I haven’t been writing full reviews of the spiritual memoirs I’ve read in the last few months, but I want to give at least a short update on each of them. Here are the last three:
A Pilgrimage to Eternity: From Canterbury to Rome in Search of a Faith by Timothy Egan
A mix of personal spiritual memoir, travelogue, and religious history that brought many insights and epiphanies, although I was not always enamored of the author’s journalistic style. I confess I had not realized how much Christianity is in decline in Europe, which may seem sad in some ways, but I think the old shell of that religion has to die, so that a truer, more authentic experience can be born.
It was notable that Egan seemed to recover his faith simply by walking — a reminder that SLOW DOWN is the most central tenet of any valid religious practice.
A book that engages with Christian tradition
In the Land of Invisible Women: A Female Doctor’s Journey in the Saudi Kingdom, by Qanta Ahmed
This had some interesting information but the author’s style was frustrating (desperately in need of a good editor). Her personality was also not very sympathetic, which is fatal in a memoir. She was so obsessed with designer objects, while I did not care to hear about the Bulgari jewelry and Gucci shoes or whatever. She was also constantly describing people as “Caucasian” or light-skinned as a mark of their beauty, which was regrettable.
I was much more interested in her spiritual experiences in Mecca, but I could get no impression of her spiritual life at all. It seemed to be indescribable, but again, if you’re going to write a memoir it’s good to be able to describe things. All she could say was that she met her Maker in the presence of the Ka’aba. After her Hajj, on the eve of leaving Saudi Arabia, she was drawn to return again to the wonderful black rock. She insists Islam is not idol worship, but then she equates the rock with God. I was not sure what to make of this.
I did really appreciate some of the information about life in Saudi Arabia, especially for women, and the description of Hajj which I found fascinating. It’s important to understand the appeal of a religion so passionately followed by so many. This book gave me a hint of it, but I need to learn much more.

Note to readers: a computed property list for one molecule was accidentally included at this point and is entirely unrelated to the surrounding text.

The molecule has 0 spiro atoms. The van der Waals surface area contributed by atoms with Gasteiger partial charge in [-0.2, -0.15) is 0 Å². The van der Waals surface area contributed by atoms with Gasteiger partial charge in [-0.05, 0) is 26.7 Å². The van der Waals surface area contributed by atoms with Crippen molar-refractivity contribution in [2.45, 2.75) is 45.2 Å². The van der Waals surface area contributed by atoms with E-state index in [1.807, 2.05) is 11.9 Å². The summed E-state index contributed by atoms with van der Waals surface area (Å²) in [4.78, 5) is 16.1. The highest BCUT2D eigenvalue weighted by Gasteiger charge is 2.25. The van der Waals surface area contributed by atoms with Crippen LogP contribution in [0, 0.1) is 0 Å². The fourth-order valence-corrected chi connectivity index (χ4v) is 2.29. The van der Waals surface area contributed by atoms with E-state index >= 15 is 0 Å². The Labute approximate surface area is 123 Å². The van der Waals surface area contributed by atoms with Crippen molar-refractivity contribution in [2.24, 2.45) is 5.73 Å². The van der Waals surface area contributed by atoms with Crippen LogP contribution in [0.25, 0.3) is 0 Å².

A book that engages with Muslim tradition
My Broken Language: A Memoir, by Quiara Alegría Hudes
This started out strong, with a powerful voice and absorbing stories of the tensions experienced in growing up pulled between languages and cultures. Love for family shines through on every page, with mourning for the tragic losses to AIDS and drugs that too often had to be silenced by shame, and rejoicing in the vivid aliveness of their best times.
Later on, I found something was less satisfying. As a precocious genius who was apparently writing music better than Scriabin without half trying, I had a hard time relating to Quiara. And something seemed to be missing, as though she were withholding important information. I found the four times she experienced possession somewhat concerning. While leaving room for cultural difference, I wonder whether the spirits that take people over in that way could really be benign. This was one of the aspects where I felt something was missing.
A book that engages with any religious or spiritual tradition (Santeria)
I also read two novels with a spiritual or religious theme: Search, by Michelle Huneven, about a search for a California Unitarian church’s new minister that goes horribly wrong, and Haven, by Emma Donoghue, which speculates about how the first religious community may have been founded on Skellig Michael, a rocky island off the coast of Ireland — this also goes horribly wrong. In fiction, at least, spirituality seems a dangerous business.
Have you read any of these? Do you have any others to recommend? I’m especially interested in recommendations for books about Islam.
4 thoughts on “Spiritual Memoir Challenge update”
I also felt sorry about the decline in attendance at church here in England, but then I thought that the high numbers used to be because you were expected to go, while now we can choose to go. So there are less church goers but probably of those that do go, there are more true believers now. 🙏
I agree, Jessica. There is not much meaning to enforced faith.
For this month I just finished a memoir by Ayser Salman, “The Wrong End of the Table: A Mostly Comic Memoir of a Muslim Arab American Woman Just Trying to Fit in.” She didn’t talk tons about her faith, at least not as distinguished from Muslim culture, but it was interesting nonetheless.
I haven’t decided yet what memoir I’ll read for June…
I so agree with your take here: “a reminder that SLOW DOWN is the most central tenet of any valid religious practice.”
There’s no shortage of books that explore Muslim culture, but I’ve had a hard time finding ones that go more into the faith from a personal point of view. I will keep looking.
I am reading The Diving Bell and the Butterfly right now, and if you haven’t read it, it is an absolute must. This man demonstrates the strength of the human spirit with every word. Wow.